NFL Film Breakdown: Why Hollywood Brown is the Real Deal

Marquise Brown quietly had a very explosive year for the Baltimore Ravens. While overshadowed by other standout rookie receivers like DK Metcalf, AJ Brown, Terry McLaurin, and even his own teammate with Lamar Jackson’s MVP campaign, Brown was still highly productive with 13.4 yards per reception, 46 catches, and 7 touchdowns on the year. He also showed up big for the Ravens in their playoff game with 7 receptions for 126 yards and his 4.32 speed showed up consistently on film and enabled him to stem defenders and make them turn their hips early, roll into speed cuts with surprising burst, and snap off routes to create space. He’s not afraid of contact over the middle, shows solid understanding and application of route technique, and takes advantage of the space people give him.

Note: If you prefer to watch a video breakdown, scroll to the bottom of this article.

Steve Mitchell-USA TODAY Sports

Hollywood Brown’s speed opens everything up for him. It gives him cushion to exploit, a long route track to work and force the defensive back to turn his hips, and gives him space to speed cut on intermediate routes. If you come up to press him and don’t get hands on him, he’s just too fast for most defenders to run with.

This speed can also be used horizontally on shallow drags too. It’s an effective way to get one of your fastest players in open space across the field without running him deep.

He can also use that pure speed to snap off routes and exploit the defenses fear of getting beat deep. He does a great job of working back to the ball and coming downhill after getting up and closing the cushion of corners and defenders. He can sometimes turn his head and shoulders a little early giving an indication he’s about to break his route off but overall he does a consistently good job and that’s something that can easily be worked on going into his second year.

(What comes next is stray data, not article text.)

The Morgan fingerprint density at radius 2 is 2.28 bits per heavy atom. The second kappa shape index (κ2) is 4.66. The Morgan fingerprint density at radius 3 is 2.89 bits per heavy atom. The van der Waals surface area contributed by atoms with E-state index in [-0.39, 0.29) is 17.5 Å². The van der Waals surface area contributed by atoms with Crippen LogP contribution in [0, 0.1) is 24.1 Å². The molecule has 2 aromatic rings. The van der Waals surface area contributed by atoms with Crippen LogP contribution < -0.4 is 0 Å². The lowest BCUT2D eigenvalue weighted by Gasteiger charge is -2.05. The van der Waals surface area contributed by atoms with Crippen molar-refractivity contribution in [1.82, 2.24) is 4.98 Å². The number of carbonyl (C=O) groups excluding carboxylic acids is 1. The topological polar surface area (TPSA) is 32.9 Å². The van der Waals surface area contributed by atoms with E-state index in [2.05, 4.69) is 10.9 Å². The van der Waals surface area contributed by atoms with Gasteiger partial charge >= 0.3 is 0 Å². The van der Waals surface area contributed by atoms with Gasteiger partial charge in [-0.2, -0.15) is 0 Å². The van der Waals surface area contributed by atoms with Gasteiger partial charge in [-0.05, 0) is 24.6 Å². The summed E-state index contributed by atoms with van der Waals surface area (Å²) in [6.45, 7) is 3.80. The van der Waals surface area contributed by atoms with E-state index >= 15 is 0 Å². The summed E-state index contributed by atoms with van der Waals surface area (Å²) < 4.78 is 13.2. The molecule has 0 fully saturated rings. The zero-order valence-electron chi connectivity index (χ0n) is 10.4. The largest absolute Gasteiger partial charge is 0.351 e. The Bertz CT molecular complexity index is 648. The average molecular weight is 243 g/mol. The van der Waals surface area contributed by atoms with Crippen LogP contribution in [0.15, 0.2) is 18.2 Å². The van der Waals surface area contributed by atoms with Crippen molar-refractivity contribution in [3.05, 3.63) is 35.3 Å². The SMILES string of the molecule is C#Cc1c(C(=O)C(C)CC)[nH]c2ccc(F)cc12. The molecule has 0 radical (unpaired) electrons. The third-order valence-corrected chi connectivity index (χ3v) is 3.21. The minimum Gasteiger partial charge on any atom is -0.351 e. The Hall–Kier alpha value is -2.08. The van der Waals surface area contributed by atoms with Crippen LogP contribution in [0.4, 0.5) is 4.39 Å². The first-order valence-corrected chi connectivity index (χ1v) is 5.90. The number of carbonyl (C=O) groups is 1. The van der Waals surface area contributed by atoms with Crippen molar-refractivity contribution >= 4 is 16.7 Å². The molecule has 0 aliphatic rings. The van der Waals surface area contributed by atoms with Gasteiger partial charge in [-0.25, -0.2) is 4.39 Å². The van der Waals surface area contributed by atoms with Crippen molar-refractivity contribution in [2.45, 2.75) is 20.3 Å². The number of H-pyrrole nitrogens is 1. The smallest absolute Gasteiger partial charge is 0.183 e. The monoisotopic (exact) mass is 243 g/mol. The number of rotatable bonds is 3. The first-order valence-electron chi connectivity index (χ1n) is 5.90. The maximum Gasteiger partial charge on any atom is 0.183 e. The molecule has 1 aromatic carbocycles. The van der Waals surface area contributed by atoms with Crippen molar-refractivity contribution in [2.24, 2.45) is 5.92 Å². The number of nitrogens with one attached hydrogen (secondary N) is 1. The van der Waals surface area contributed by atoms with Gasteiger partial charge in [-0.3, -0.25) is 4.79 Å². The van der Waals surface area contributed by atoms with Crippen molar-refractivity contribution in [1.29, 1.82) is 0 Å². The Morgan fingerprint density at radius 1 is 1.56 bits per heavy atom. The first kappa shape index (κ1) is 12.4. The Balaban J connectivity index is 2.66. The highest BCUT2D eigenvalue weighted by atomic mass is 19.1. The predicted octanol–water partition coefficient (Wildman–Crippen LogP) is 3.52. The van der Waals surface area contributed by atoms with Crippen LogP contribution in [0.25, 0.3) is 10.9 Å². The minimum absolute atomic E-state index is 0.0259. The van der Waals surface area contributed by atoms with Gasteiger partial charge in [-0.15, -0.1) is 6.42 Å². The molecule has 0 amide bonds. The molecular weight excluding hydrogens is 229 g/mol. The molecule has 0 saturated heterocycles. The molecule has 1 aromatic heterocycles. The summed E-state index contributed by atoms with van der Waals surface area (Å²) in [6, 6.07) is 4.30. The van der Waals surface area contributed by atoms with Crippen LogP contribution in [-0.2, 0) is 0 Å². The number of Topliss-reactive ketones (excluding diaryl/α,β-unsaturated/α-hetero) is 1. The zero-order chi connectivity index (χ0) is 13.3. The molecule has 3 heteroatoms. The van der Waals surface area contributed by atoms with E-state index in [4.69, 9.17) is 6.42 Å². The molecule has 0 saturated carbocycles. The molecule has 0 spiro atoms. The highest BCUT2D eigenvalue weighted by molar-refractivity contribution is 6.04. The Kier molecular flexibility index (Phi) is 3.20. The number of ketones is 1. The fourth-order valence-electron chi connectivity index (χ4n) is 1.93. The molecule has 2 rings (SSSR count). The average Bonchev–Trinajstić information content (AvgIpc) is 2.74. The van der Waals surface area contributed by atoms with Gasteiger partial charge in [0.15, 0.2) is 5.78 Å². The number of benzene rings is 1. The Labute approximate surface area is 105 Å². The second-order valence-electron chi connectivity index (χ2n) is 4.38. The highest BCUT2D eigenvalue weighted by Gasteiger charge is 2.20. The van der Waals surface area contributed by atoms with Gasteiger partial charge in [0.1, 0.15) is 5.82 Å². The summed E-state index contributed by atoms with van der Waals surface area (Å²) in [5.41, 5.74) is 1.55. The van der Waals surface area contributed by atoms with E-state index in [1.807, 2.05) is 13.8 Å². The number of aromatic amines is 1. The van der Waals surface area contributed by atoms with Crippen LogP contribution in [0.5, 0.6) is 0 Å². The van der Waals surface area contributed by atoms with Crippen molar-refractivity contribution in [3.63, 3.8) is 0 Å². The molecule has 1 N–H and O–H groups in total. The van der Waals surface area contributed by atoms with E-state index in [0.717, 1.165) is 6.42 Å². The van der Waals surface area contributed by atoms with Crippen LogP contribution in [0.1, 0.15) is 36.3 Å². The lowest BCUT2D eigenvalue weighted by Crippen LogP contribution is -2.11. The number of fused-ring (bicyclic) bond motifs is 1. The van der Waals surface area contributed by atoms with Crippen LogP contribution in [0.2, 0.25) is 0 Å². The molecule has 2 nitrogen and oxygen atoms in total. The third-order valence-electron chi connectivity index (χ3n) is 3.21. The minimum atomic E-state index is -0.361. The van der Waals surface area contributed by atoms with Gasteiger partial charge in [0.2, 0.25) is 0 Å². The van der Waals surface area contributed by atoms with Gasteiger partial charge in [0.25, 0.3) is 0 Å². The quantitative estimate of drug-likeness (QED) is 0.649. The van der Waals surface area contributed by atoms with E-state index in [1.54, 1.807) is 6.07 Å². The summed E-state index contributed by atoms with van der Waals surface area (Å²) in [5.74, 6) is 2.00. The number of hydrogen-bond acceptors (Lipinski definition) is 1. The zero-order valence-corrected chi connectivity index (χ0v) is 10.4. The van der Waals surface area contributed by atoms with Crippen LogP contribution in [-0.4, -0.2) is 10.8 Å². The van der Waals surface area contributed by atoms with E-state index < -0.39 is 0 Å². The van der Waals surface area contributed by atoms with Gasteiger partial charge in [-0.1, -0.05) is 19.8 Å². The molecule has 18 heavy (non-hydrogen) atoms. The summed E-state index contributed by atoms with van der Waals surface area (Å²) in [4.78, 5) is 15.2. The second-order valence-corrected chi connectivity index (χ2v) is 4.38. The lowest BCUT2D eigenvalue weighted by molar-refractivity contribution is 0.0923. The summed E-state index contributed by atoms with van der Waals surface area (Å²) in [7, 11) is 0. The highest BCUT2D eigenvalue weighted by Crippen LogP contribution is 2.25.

Brown also does a great job rolling into speed cuts with barely any loss of speed. Speed cuts are exactly what they sound like. They’re cuts that don’t take a hard angle and are more rounded – enabling you to maintain speed as you run them. This is one of the defining characteristics of Brown. He is an incredibly smooth runner and easily creates separation especially in zone coverage when defenders are supposed to carry him and pass him off. He also attacks a zone faster than the defenders can get to it. In the second gif you can see the Cardinals running cover 3 and the corner #33 Byron Murphy bails to the deep third off the snap to protect deep and allows Brown to speed cut to the flats. The outside linebacker responsible for that area can’t get there fast enough and it’s an easy completion.

He combines his speed with route technique and manipulates defenders to open space for himself. He does a good job of running to the opposite shoulder of where he wants to go and forcing defensive backs to turn their hips that way, enabling him to then use his rolling cuts or soft angle switches like on posts to win route-side space. Since he’s so fast, one wrong move by the defensive back and it’s all over for them. While the last play is a bit of a busted coverage, it is also Hollywood Brown working to bust that coverage. The slot corner is carrying him up the seam and working to pass him off to the safety. As soon as Brown gives his inside move like he’s going to the post and the safety should be there to take over, the slot corner falls off. He then turns back and runs a corner, away from the safety creating a ton of space for himself.

Marquise Brown has all the makings of a top receiver in the NFL. He can absolutely be known as a deep threat receiver capable of gashing defenses on screens, deep balls, and in the intermediate passing game just like DeSean Jackson has done during his career. If the Ravens add another receiver that can take some attention off of Brown’s deep ball abilities, he could be absolutely lethal and should be good for at least one big explosive play a game. He consistently uses his speed and the defense’s fear of getting beat deep to get himself open through route running ability. If he were in a more pass-happy offense he would absolutely have the stats to match those of his 2019 rookie receiver classmates. The sky is the limit as the Ravens offense evolves and Lamar Jackson progresses as a passer. Marquise Brown is showing all the traits of a perennial deep target and difference maker.

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